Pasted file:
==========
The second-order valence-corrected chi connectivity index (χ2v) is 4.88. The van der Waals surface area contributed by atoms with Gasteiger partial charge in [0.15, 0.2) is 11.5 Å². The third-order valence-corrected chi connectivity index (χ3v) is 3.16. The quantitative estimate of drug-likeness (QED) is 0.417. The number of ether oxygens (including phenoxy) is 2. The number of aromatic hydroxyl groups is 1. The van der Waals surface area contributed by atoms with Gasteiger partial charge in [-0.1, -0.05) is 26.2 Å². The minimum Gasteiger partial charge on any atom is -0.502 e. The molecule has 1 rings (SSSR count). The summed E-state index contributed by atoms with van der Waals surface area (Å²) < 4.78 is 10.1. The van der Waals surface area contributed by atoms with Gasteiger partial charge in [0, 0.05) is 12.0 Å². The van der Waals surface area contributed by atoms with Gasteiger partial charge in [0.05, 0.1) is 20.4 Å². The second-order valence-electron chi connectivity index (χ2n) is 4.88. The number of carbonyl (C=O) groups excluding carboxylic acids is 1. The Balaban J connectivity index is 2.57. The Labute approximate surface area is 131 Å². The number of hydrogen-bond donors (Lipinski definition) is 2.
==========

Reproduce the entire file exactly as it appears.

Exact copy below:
The second-order valence-corrected chi connectivity index (χ2v) is 4.88. The van der Waals surface area contributed by atoms with Gasteiger partial charge in [0.15, 0.2) is 11.5 Å². The third-order valence-corrected chi connectivity index (χ3v) is 3.16. The quantitative estimate of drug-likeness (QED) is 0.417. The number of ether oxygens (including phenoxy) is 2. The number of aromatic hydroxyl groups is 1. The van der Waals surface area contributed by atoms with Gasteiger partial charge in [-0.1, -0.05) is 26.2 Å². The minimum Gasteiger partial charge on any atom is -0.502 e. The molecule has 1 rings (SSSR count). The summed E-state index contributed by atoms with van der Waals surface area (Å²) < 4.78 is 10.1. The van der Waals surface area contributed by atoms with Gasteiger partial charge in [0, 0.05) is 12.0 Å². The van der Waals surface area contributed by atoms with Gasteiger partial charge in [0.05, 0.1) is 20.4 Å². The second-order valence-electron chi connectivity index (χ2n) is 4.88. The number of carbonyl (C=O) groups excluding carboxylic acids is 1. The Balaban J connectivity index is 2.57. The Labute approximate surface area is 131 Å². The number of hydrogen-bond donors (Lipinski definition) is 2.